Emirates outfit prove they know how to best run a club and balance the books.
Arsenal have announced pre-tax profits of £35.2m and a significant reduction in debt for the six months ending 30 November, 2009.
The financial half-year results reveal Arsenal Holdings plc’s total net debt has been reduced from £332.8m to £203.6m – a reduction of £129.2m.
The club also announced significant progress at Highbury Square where the sale of 261 apartments raised £96.6m – an increase of £38.2m on 2008 – with all the proceeds used to pay off the project’s debt. The group’s property business recorded a pre-tax profit of £9.3m.
The figures are also believed to include the sale of Emmanuel Adebayor and Kolo Touré to Manchester City for a combined fee nearing £29m, although the manager, Arsène Wenger, spent £10m to sign the defender Thomas Vermaelen from Ajax.
In the results, the north London club also reveal they have completed the first stage of investment in the Emirates Stadium and have reiterated their policy of re-signing first-team players on long-term contracts.
Peter Hill-Wood, the non-excecutive chairman, said: “I am pleased to report that the Group has delivered another profitable set of results for the first six months of the financial year. (Guardian)
Now I would expect some supporters of rival clubs to hark on about the recent silverware-less seasons that the Emirates side has suffered but even the most ardent Arsenal hater would have to concede that the north London outfit does appear to be able to more than match any European giant in terms of knowing how to run a football club.
Whilst it may be true that an overdependence on youth has set the club back in the last couple of seasons it is equally true that if all goes according to plan the Gunners could well be the next side to enjoy an era of dominance in the Premier League.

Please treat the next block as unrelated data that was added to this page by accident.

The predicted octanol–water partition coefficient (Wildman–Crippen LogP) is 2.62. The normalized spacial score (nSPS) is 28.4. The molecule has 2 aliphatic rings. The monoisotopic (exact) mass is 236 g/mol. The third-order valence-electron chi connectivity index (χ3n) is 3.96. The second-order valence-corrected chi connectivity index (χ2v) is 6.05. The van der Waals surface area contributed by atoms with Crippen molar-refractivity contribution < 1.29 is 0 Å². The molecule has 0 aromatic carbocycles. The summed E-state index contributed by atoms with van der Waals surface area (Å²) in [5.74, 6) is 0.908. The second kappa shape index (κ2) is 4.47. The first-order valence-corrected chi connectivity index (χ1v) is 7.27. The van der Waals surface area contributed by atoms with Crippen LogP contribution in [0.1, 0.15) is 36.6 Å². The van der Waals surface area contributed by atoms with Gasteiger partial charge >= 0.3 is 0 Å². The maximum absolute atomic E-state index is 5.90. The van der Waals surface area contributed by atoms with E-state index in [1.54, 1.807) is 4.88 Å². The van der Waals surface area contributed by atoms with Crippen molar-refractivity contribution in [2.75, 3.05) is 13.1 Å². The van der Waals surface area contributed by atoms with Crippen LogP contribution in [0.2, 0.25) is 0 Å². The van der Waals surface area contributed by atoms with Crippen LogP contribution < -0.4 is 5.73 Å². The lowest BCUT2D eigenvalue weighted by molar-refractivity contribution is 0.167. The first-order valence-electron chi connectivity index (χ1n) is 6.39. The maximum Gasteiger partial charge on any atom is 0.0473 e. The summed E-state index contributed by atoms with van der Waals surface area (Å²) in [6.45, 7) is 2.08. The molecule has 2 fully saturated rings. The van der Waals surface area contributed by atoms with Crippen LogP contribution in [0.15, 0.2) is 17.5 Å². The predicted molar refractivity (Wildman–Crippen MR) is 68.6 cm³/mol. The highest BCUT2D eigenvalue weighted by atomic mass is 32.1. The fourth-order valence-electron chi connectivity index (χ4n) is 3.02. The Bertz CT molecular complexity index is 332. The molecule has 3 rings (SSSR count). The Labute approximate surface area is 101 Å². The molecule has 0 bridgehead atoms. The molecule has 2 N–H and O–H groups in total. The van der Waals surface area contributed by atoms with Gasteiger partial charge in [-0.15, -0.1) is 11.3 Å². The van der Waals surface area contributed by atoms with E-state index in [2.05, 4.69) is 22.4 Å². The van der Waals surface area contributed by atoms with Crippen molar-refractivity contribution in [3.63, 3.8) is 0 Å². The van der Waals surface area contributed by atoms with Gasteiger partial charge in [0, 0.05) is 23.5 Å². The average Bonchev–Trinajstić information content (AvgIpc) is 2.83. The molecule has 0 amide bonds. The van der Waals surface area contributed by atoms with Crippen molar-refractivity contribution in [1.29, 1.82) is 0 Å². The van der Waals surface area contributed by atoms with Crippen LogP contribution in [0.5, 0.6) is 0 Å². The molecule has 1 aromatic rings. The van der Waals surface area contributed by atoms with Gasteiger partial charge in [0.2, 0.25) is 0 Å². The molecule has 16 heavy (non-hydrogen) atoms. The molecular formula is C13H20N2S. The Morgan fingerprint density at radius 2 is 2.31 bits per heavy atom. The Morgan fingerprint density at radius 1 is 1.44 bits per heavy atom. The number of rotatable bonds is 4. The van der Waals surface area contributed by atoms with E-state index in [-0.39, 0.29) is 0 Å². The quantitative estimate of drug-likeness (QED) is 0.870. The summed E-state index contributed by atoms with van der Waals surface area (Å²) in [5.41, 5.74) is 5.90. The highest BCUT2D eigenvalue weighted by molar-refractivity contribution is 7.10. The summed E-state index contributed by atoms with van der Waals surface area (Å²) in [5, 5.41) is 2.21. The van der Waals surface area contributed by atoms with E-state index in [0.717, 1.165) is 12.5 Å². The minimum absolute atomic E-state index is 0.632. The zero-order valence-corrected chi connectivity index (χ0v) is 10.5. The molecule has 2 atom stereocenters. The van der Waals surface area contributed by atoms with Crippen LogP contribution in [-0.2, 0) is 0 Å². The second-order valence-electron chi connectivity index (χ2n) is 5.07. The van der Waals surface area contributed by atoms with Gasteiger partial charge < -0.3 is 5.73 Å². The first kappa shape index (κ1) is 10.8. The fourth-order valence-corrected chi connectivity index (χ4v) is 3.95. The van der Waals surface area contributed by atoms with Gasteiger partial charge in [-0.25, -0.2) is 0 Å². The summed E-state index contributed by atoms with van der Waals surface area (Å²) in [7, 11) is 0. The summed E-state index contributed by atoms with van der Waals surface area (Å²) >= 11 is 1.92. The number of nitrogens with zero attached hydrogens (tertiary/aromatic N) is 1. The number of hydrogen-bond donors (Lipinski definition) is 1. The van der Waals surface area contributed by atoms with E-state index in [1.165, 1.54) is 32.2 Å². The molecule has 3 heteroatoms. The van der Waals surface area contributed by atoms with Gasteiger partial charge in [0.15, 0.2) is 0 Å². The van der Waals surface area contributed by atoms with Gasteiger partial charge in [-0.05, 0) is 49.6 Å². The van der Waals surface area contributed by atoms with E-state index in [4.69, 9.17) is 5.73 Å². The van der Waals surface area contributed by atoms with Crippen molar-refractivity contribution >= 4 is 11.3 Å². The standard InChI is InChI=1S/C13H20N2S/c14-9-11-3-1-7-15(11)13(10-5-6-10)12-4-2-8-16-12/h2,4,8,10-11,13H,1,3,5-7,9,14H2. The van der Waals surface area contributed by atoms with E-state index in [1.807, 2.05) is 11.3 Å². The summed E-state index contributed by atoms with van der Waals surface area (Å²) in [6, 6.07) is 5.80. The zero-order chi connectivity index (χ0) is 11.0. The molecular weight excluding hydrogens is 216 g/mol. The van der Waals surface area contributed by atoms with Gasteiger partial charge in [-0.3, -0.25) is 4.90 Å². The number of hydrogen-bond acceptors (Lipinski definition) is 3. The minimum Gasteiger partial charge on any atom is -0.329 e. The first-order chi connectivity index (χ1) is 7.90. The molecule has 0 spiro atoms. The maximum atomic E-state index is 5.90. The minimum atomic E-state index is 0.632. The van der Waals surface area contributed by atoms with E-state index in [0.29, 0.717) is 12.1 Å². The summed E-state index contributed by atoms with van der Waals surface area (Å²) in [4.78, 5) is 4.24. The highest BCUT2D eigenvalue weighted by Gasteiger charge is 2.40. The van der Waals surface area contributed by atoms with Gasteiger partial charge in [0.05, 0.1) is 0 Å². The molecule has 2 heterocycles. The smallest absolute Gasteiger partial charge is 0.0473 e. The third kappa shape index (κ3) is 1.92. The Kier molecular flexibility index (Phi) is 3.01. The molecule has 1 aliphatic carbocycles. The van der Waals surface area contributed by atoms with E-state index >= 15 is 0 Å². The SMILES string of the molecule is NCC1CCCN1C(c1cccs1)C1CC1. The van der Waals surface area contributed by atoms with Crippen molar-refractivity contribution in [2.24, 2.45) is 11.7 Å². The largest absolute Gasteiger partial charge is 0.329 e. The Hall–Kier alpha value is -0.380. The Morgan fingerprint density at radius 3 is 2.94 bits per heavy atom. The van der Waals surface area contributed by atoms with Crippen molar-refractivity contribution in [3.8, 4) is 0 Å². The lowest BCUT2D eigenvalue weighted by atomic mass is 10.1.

As other clubs, such as Liverpool and Manchester United, post horrifying financial figures and with the economic downturn still very much a factor it could well be that Arsenal could find themselves ahead of the game in the coming years. Chelsea and Manchester City have sugar daddies helping to finance their massive overspends but how sustainable is their growth? Surely any boom is bound to end in a period of bust?
Roman Abramovich lost a great deal of his fortune in the recession and the Eastland owners may get sick of a lack of instant success and decide to pull the plug. Just take a look at Portsmouth. A club who overreached even though they were hardly massive spenders. The south coast club became the first Premier League club to go into administration today and my money would be on them not being the last.
Quite rightly Arsenal fans will be hoping that the posting of big profits will be re-invested in the transfer market but they can also be safe in the knowledge that the club will not make any unrealistic and overinflated moves when the transfer window re-opens and they also know that massive wages will not be thrown around and as such perhaps they are prepared to wait for the success that will surely come sooner rather than later.